All 250 soldiers attached to the Winder armory are now safe on Georgia soil and will return over the next few days to their families, their civilian lives, and a local landscape dotted with yellow ribbons and proudly waving American flags.
After 10 months in Afghanistan’s war zone, the soldiers from the armory’s Headquarters and Echo companies flew back on flights March 24-28 to Hunter Air Field in Savannah.
Capt. Nathan Wilson, who is a police officer in metro Atlanta and for the past year has served as the commander of the rear detachment manning the Winder armory, said the reunions of the soldiers and their families were very moving to watch.
The first group arrived in the middle of the night on March 24.
“Once they turned in their weapons, they were trucked to Cottrell Field at Fort Stewart where they were reunited with their families,” Wilson said.
“I was standing in the tree line. It’s an emotional experience, almost like something on TV. There are a lot of people wandering around, trying to find their loved ones, and then they see them, run up and give them kisses, jump up in their arms.
“It was a happy event even though it was 3 in the morning.”
The next flight arrived on the 26th, the third on the 27th, and the final flight arrived late Sunday afternoon, Wilson said.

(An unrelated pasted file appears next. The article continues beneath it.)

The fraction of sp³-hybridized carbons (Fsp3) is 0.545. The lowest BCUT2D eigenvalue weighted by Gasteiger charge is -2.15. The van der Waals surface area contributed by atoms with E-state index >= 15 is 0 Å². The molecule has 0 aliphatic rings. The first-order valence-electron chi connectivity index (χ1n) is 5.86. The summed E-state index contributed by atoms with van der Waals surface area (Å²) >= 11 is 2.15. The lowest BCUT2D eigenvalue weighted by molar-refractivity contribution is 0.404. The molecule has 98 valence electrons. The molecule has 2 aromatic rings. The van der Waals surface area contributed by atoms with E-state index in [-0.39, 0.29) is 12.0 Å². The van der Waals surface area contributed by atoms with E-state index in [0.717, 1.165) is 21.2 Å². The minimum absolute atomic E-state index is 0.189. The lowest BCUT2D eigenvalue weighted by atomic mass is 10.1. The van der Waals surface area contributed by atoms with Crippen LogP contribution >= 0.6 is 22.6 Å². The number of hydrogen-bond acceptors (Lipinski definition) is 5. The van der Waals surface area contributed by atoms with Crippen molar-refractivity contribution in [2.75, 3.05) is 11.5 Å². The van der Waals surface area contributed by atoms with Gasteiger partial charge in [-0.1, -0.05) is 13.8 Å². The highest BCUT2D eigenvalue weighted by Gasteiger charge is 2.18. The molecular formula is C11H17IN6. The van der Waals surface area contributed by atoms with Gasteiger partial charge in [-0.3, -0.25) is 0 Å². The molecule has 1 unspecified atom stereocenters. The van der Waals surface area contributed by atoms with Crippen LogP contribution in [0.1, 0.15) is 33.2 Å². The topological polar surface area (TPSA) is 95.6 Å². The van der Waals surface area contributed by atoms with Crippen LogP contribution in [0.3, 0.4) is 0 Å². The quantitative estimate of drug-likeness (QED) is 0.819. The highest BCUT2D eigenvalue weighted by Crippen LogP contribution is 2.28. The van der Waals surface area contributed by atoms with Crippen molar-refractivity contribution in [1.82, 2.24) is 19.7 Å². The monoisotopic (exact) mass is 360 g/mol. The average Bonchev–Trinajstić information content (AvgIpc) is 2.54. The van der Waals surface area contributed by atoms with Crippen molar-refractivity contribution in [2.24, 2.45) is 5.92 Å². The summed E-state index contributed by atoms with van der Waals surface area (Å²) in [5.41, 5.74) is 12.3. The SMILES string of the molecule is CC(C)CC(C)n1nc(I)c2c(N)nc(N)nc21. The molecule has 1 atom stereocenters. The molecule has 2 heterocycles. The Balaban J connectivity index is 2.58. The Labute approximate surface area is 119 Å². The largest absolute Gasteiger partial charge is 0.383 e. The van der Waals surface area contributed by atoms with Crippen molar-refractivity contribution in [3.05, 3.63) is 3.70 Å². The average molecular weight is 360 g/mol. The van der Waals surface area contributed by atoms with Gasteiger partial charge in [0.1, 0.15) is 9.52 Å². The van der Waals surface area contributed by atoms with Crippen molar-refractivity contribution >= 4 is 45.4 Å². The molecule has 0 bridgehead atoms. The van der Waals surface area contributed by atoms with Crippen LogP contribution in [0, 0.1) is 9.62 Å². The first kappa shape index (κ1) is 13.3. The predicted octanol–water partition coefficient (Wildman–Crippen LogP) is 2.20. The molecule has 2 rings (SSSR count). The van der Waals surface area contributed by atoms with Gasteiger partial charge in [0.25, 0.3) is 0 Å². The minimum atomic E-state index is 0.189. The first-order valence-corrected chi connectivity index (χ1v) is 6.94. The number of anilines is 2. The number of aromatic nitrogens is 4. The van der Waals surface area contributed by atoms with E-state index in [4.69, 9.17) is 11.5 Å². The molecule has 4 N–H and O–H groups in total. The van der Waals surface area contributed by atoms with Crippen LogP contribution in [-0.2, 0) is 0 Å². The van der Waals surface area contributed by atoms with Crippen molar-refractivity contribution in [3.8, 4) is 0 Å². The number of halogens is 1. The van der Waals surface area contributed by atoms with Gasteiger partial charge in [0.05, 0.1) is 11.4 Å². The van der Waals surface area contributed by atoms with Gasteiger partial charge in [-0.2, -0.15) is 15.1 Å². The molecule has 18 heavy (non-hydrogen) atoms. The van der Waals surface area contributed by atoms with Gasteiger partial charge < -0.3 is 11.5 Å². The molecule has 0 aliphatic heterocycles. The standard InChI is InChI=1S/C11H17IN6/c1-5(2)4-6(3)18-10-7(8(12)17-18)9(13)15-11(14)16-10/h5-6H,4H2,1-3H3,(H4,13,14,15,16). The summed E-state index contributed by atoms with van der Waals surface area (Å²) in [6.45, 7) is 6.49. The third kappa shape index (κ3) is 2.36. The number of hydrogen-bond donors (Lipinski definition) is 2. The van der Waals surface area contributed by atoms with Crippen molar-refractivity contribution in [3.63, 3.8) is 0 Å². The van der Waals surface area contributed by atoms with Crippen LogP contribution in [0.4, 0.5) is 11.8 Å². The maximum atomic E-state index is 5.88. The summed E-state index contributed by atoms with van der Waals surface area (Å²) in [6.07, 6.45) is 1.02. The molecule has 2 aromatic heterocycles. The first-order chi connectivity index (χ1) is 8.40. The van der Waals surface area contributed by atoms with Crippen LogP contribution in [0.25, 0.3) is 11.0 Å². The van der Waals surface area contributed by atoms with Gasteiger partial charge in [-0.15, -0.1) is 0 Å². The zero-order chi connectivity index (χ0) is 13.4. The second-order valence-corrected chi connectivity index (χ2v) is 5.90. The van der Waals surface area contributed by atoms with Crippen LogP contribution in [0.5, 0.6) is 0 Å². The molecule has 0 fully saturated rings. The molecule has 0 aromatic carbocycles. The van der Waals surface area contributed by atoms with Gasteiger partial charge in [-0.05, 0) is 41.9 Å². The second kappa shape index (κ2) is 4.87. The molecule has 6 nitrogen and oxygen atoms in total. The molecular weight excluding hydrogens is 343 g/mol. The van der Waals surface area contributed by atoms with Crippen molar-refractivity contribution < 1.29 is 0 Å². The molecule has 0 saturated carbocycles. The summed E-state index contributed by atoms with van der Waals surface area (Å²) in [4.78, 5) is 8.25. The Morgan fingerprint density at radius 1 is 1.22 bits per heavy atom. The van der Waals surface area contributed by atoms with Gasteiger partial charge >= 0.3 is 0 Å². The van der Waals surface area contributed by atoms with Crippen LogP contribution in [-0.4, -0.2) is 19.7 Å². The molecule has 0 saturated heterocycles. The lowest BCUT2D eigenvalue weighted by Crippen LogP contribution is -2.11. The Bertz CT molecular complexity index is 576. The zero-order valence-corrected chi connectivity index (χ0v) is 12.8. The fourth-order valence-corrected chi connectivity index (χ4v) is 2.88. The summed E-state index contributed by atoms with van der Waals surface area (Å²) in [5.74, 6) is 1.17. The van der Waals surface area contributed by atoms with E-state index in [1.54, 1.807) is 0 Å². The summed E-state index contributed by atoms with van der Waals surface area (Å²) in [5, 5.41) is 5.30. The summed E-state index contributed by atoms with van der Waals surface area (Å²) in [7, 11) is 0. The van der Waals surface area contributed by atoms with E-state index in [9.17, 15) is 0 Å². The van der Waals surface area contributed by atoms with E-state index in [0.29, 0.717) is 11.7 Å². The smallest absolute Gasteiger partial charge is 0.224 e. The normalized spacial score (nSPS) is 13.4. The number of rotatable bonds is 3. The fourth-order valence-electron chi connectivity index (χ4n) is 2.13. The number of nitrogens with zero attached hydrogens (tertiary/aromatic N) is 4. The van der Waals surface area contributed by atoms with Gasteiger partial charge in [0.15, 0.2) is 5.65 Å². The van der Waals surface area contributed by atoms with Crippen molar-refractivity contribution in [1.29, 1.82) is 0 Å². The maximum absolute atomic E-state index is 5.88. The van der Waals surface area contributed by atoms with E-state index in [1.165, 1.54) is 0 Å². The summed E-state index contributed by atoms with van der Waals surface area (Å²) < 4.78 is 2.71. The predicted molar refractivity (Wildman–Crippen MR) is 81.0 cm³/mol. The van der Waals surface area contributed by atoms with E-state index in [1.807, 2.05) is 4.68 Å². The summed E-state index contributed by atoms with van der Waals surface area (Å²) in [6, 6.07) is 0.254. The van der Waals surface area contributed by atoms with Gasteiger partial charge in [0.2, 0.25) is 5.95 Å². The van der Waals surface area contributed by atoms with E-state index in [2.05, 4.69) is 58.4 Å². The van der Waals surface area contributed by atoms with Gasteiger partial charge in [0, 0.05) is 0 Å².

When the last group arrived, the families were sitting in reviewing stands and could see the soldiers across the field getting into formation.
“The announcer was trying to get everybody riled up and to make some noise so they would move faster. A couple of kids’ voices came over the speakers saying, ‘Bring my daddy home!’ It’s fairly emotional when you hear that.”
Wilson said he asked several soldiers if it was good to be back.
“It was probably the most sincere ‘yes’ I’ve ever heard,” he said. “They were all very grateful to be home.”
He said the returning troops looked healthy.
“For the most part, they were in pretty good condition. They’ve been eating probably more healthily than they normally do and getting exercise. I noticed quite a few guys had lost some weight.”
The soldiers were to remain at Fort Stewart for six or seven days of demobilizing activities before returning to Winder by car or bus, Wilson said.
“It’s the final step before they are released back to regular Guard status. They are going through a series of classes and briefings and medical checks, learning about their VA benefits, getting reintegration training.”
The Georgia National Guard is providing buses to bring back those whose families did not make it to Savannah to pick them up.
However, because the partially filled buses will arrive at different times over four days, Wilson said there has been no way to plan a community greeting on the scale of what occurred last March when the units left for Mississippi and Afghanistan.
Instead, a celebration is being planned for sometime in June when the soldiers have to report for their first mandatory weekend drill.
“We have to give them time off between the time they come home and we can require them to come back for drill,” Wilson said.